But in any event, because of the seller's personal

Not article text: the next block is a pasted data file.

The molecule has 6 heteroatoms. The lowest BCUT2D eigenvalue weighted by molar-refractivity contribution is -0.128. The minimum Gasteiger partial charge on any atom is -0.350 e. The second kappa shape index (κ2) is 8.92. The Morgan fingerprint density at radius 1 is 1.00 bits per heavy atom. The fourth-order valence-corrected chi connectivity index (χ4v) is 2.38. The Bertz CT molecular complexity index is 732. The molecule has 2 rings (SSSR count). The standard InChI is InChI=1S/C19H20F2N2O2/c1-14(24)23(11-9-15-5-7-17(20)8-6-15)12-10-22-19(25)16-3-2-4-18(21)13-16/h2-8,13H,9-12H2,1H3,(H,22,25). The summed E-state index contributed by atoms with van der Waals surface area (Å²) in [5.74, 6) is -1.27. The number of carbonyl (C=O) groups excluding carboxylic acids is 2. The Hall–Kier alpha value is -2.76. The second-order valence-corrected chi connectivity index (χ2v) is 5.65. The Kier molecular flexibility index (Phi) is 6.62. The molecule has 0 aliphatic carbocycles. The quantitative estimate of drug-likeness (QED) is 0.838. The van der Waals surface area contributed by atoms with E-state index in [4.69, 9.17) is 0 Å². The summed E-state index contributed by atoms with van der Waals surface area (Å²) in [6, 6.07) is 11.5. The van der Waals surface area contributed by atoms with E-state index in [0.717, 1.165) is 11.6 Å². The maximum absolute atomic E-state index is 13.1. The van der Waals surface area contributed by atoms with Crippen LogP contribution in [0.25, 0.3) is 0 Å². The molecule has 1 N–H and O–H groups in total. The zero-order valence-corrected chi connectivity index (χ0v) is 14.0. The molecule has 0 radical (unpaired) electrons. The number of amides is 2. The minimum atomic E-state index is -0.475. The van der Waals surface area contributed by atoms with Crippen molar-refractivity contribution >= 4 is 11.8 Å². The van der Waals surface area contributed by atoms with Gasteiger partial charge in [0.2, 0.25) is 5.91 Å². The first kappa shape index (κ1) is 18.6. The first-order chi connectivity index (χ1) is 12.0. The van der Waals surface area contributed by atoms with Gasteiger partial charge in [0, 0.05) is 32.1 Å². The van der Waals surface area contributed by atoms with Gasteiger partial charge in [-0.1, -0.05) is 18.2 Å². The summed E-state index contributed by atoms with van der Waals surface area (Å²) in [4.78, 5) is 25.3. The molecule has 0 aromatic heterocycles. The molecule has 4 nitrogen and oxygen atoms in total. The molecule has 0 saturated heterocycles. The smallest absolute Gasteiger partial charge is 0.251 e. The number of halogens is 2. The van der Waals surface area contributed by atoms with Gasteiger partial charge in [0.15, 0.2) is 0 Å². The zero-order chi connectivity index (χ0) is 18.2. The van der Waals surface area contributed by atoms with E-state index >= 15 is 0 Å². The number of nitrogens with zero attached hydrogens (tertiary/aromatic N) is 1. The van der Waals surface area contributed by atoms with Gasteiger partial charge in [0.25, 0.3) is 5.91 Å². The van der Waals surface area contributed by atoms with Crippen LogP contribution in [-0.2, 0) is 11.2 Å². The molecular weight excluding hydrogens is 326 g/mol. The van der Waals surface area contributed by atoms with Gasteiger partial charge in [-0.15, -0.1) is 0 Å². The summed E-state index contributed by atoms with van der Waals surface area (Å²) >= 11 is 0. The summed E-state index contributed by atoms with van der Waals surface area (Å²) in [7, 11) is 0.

circumstances she decided to take this property off the market. And so long as she did not go to another agency and market it, if she was taking it off the market at that point in time, then I think that it is implicit within her agency agreement that she have the right to do that. This again doesn't do violence to the right of Island Realty to get a commission on a sale or where they produce a ready, willing, and able buyer. But here because there just wasn't a meeting of the minds and because a reasonable seller could disagree with certain terms and conditions of this contract, then I think that my initial decision was accurate and that the application for a commission is denied.